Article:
Uniqlo has been accused of exploiting workers at its supplier factories in China, again.
The Japanese retailer owned by Fast Retailing is catching heat now that a new report out by labor rights group War on Want has said it’s hiding factories it uses and slyly exploiting workers.
War on Want’s partner, Hong Kong-based labor rights nonprofit Students and Scholars Against Corporate Misbehavior (SACOM), reportedly investigated four factories producing for Uniqlo that the retailer doesn’t disclose and found poor conditions present at each.
“These factories are kept secret by Uniqlo allowing it to abuse and exploit workers with impunity,” War on Want chairperson Steve Preston wrote in the report’s preface.
In these factories, Preston went on to write, working hours stretch as long as 20 hours per day and seven days a week, conditions are dangerous, harassment is an issue, and there has been a crackdown on workers who fight back.
It isn’t the first time Uniqlo has been called out for poor labor conditions at its factories in China either.
Last January, SACOM released a report claiming the retailer’s China factories lacked occupational health and safety protection for workers. The report also said workers were suffering from long hours, low wages and high-risk working conditions.
In response, Uniqlo said the following month that it would reduce working hours at two of its China-based suppliers after inspections proved some of the report’s claims right.
SACOM reinvestigated those two factories, Pacific Textile Ltd and Dongguang Tomwell Garment Co Ltd and looked into two more, Jintan Chenfeng Clothing Co Ltd and Dongguang Crystal Knitting and Garment Co Ltd, for this report. Each of the four is classified by Uniqlo as a “best-performing factory.”
Posing as general workers in the factories, SACOM investigators found that overtime was a major issue at all four locations. China stipulates that standard working hours should be 174 hours per month, and at Crystal Knitting, employees were working as much as 150 hours of overtime in a month—almost equal to working two full-time jobs while making less than a living wage.
“In some cases this required workers to work a 17-hour day from 7:30 am to midnight, seven days a week. Often they were not given leave to take a rest with workers working these excessive hours for two months straight,” the report noted.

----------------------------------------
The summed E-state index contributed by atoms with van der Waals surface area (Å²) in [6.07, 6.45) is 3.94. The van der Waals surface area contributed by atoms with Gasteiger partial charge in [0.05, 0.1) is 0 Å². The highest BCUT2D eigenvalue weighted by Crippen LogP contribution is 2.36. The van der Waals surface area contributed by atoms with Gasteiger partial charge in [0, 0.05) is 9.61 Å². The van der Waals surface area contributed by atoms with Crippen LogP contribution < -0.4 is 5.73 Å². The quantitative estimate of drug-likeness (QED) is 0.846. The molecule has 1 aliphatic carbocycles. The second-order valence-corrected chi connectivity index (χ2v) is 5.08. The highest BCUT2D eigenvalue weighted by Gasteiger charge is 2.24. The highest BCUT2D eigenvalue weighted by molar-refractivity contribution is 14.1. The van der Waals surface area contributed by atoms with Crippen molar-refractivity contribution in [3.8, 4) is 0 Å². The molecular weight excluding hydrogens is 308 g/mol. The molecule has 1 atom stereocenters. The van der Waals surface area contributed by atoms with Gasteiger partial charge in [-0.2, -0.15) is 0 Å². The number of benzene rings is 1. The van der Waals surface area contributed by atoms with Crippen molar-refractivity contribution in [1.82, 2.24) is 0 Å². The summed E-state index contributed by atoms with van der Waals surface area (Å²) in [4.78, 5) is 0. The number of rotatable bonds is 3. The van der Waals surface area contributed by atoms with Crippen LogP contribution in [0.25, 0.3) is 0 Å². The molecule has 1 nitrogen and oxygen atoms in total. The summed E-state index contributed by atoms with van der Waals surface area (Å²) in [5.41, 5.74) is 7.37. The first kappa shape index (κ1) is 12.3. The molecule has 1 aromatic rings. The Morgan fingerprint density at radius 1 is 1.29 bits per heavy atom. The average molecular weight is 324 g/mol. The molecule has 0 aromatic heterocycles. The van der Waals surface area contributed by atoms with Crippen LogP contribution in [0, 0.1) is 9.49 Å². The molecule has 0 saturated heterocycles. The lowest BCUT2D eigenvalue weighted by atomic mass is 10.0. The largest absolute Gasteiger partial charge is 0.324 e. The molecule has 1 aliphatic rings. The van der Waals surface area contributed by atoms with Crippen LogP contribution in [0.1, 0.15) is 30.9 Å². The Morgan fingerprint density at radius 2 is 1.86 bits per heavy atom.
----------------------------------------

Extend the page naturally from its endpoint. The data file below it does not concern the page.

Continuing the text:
SACOM also said workers had little other choice than to accept the overtime as their wages were well below the minimum for the region.
“The wages in the factories ranged from $196 to $231 per month. Taking overtime work as a way of earning enough to survive,” according to the report. And instead of being paid double their wages for overtime hours, workers were only earning 1.5 times their basic wage for the added effort.
When it came to working environments, SACOM said the temperature on the knitting floor at one of the factories was 38 degrees Celsius (100 degrees Fahrenheit). Workers went without protective gear, with some even going shirtless and handling high temperature fabric loads in the dyeing department.
At Pacific and Tomwell, investigators found harmful, toxic wastewater “regularly” flooding factory floors.
The intent of the report, according to Preston, is to get the kind of supply chain transparency from big brands that will ensure ethical conditions for workers.
“Garment corporations, like Uniqlo, have never been called to account by national governments or international bodies for their abuse of garment factory workers,” Preston wrote. “While concerned stakeholders work to gently nudge garment corporations to consider taking responsibility for their factory workers, SACOM have taken a more direct approach in exposing the insidious reality of these voluntary initiatives that whitewash corporate rhetoric, highlighting the real impact that the culture of impunity has on the daily lives of workers.”